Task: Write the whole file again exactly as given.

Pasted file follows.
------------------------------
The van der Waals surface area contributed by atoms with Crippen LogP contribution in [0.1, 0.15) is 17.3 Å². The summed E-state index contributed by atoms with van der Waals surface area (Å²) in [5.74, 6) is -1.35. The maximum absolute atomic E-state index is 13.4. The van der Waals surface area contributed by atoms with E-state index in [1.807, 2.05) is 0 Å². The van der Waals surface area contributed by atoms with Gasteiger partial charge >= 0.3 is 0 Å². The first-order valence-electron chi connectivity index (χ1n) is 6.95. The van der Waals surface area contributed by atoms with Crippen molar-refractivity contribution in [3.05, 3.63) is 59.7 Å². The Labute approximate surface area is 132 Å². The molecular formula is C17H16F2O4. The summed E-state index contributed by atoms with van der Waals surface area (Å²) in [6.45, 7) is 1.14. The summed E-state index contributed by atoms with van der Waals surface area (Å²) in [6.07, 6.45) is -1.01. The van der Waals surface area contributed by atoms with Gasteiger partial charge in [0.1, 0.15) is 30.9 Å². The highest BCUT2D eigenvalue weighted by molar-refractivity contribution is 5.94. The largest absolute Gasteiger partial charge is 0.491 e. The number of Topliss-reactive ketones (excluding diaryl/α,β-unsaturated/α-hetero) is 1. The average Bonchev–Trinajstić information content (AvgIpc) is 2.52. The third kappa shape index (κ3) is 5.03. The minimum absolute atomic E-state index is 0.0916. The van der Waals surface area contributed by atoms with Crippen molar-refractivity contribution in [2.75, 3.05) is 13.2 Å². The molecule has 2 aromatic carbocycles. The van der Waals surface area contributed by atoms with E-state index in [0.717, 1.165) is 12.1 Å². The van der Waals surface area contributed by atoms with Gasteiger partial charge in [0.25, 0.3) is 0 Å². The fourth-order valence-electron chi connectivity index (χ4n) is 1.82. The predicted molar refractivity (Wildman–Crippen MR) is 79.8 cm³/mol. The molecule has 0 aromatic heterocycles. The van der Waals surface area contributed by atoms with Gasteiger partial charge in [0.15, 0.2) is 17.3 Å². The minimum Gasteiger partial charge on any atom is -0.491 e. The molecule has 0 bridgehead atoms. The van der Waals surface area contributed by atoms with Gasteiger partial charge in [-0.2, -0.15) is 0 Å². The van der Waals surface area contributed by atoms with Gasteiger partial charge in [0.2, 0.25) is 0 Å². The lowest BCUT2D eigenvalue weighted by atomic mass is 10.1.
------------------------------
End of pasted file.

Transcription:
The van der Waals surface area contributed by atoms with Crippen LogP contribution in [0.1, 0.15) is 17.3 Å². The summed E-state index contributed by atoms with van der Waals surface area (Å²) in [5.74, 6) is -1.35. The maximum absolute atomic E-state index is 13.4. The van der Waals surface area contributed by atoms with E-state index in [1.807, 2.05) is 0 Å². The van der Waals surface area contributed by atoms with Gasteiger partial charge >= 0.3 is 0 Å². The first-order valence-electron chi connectivity index (χ1n) is 6.95. The van der Waals surface area contributed by atoms with Crippen molar-refractivity contribution in [3.05, 3.63) is 59.7 Å². The Labute approximate surface area is 132 Å². The molecular formula is C17H16F2O4. The summed E-state index contributed by atoms with van der Waals surface area (Å²) in [6.45, 7) is 1.14. The summed E-state index contributed by atoms with van der Waals surface area (Å²) in [6.07, 6.45) is -1.01. The van der Waals surface area contributed by atoms with Gasteiger partial charge in [0.1, 0.15) is 30.9 Å². The highest BCUT2D eigenvalue weighted by molar-refractivity contribution is 5.94. The largest absolute Gasteiger partial charge is 0.491 e. The number of Topliss-reactive ketones (excluding diaryl/α,β-unsaturated/α-hetero) is 1. The average Bonchev–Trinajstić information content (AvgIpc) is 2.52. The third kappa shape index (κ3) is 5.03. The minimum absolute atomic E-state index is 0.0916. The van der Waals surface area contributed by atoms with Crippen molar-refractivity contribution in [2.75, 3.05) is 13.2 Å². The molecule has 2 aromatic carbocycles. The van der Waals surface area contributed by atoms with E-state index in [0.717, 1.165) is 12.1 Å². The van der Waals surface area contributed by atoms with Gasteiger partial charge in [0.25, 0.3) is 0 Å². The fourth-order valence-electron chi connectivity index (χ4n) is 1.82. The predicted molar refractivity (Wildman–Crippen MR) is 79.8 cm³/mol. The molecule has 0 aromatic heterocycles. The van der Waals surface area contributed by atoms with Gasteiger partial charge in [0.15, 0.2) is 17.3 Å². The minimum Gasteiger partial charge on any atom is -0.491 e. The molecule has 0 bridgehead atoms. The van der Waals surface area contributed by atoms with Gasteiger partial charge in [-0.2, -0.15) is 0 Å². The van der Waals surface area contributed by atoms with Gasteiger partial charge in [0.2, 0.25) is 0 Å². The lowest BCUT2D eigenvalue weighted by atomic mass is 10.1.